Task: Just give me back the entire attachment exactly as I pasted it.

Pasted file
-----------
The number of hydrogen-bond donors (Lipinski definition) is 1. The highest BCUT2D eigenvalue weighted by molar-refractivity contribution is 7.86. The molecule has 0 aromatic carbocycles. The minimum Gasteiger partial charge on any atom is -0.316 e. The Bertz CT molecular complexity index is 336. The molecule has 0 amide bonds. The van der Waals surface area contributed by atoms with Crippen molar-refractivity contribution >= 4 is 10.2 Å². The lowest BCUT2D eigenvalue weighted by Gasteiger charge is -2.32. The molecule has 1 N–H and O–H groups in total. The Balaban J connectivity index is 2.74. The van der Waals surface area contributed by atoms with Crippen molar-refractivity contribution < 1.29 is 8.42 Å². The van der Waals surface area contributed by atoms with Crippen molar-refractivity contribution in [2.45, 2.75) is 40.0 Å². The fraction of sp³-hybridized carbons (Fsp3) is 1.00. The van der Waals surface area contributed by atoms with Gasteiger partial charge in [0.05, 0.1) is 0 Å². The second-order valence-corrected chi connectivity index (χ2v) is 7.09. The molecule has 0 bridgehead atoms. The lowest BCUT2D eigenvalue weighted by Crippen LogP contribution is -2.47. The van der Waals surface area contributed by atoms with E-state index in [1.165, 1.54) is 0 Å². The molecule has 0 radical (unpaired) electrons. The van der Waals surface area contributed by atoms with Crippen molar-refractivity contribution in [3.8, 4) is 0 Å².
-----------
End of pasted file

The number of hydrogen-bond donors (Lipinski definition) is 1. The highest BCUT2D eigenvalue weighted by molar-refractivity contribution is 7.86. The molecule has 0 aromatic carbocycles. The minimum Gasteiger partial charge on any atom is -0.316 e. The Bertz CT molecular complexity index is 336. The molecule has 0 amide bonds. The van der Waals surface area contributed by atoms with Crippen molar-refractivity contribution >= 4 is 10.2 Å². The lowest BCUT2D eigenvalue weighted by Gasteiger charge is -2.32. The molecule has 1 N–H and O–H groups in total. The Balaban J connectivity index is 2.74. The van der Waals surface area contributed by atoms with Crippen molar-refractivity contribution < 1.29 is 8.42 Å². The van der Waals surface area contributed by atoms with Crippen molar-refractivity contribution in [2.45, 2.75) is 40.0 Å². The fraction of sp³-hybridized carbons (Fsp3) is 1.00. The van der Waals surface area contributed by atoms with Gasteiger partial charge in [0.05, 0.1) is 0 Å². The second-order valence-corrected chi connectivity index (χ2v) is 7.09. The molecule has 0 bridgehead atoms. The lowest BCUT2D eigenvalue weighted by Crippen LogP contribution is -2.47. The van der Waals surface area contributed by atoms with E-state index in [1.165, 1.54) is 0 Å². The molecule has 0 radical (unpaired) electrons. The van der Waals surface area contributed by atoms with Crippen molar-refractivity contribution in [3.8, 4) is 0 Å².